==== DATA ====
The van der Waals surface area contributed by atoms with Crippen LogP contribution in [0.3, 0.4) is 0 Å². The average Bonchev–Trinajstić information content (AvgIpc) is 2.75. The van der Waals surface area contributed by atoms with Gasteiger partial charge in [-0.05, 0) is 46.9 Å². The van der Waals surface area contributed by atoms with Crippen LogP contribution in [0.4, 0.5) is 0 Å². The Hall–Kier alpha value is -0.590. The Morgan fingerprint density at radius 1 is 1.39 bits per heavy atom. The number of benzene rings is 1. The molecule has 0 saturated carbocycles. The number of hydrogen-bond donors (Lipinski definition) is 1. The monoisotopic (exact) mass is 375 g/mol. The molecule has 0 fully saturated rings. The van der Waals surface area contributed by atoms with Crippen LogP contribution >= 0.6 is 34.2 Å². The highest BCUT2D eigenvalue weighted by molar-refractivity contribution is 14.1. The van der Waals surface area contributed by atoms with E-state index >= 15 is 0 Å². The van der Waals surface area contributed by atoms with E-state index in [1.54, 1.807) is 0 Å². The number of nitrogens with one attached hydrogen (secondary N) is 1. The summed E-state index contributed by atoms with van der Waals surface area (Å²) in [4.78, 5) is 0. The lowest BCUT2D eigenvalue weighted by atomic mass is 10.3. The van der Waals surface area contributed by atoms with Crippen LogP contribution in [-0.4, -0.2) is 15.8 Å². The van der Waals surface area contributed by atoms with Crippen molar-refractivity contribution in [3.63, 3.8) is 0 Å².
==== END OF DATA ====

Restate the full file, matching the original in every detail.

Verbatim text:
The van der Waals surface area contributed by atoms with Crippen LogP contribution in [0.3, 0.4) is 0 Å². The average Bonchev–Trinajstić information content (AvgIpc) is 2.75. The van der Waals surface area contributed by atoms with Gasteiger partial charge in [-0.05, 0) is 46.9 Å². The van der Waals surface area contributed by atoms with Crippen LogP contribution in [0.4, 0.5) is 0 Å². The Hall–Kier alpha value is -0.590. The Morgan fingerprint density at radius 1 is 1.39 bits per heavy atom. The number of benzene rings is 1. The molecule has 0 saturated carbocycles. The number of hydrogen-bond donors (Lipinski definition) is 1. The monoisotopic (exact) mass is 375 g/mol. The molecule has 0 fully saturated rings. The van der Waals surface area contributed by atoms with Crippen LogP contribution >= 0.6 is 34.2 Å². The highest BCUT2D eigenvalue weighted by molar-refractivity contribution is 14.1. The van der Waals surface area contributed by atoms with E-state index >= 15 is 0 Å². The van der Waals surface area contributed by atoms with E-state index in [1.54, 1.807) is 0 Å². The number of nitrogens with one attached hydrogen (secondary N) is 1. The summed E-state index contributed by atoms with van der Waals surface area (Å²) in [4.78, 5) is 0. The lowest BCUT2D eigenvalue weighted by atomic mass is 10.3. The van der Waals surface area contributed by atoms with Crippen LogP contribution in [-0.4, -0.2) is 15.8 Å². The van der Waals surface area contributed by atoms with Crippen molar-refractivity contribution in [3.63, 3.8) is 0 Å².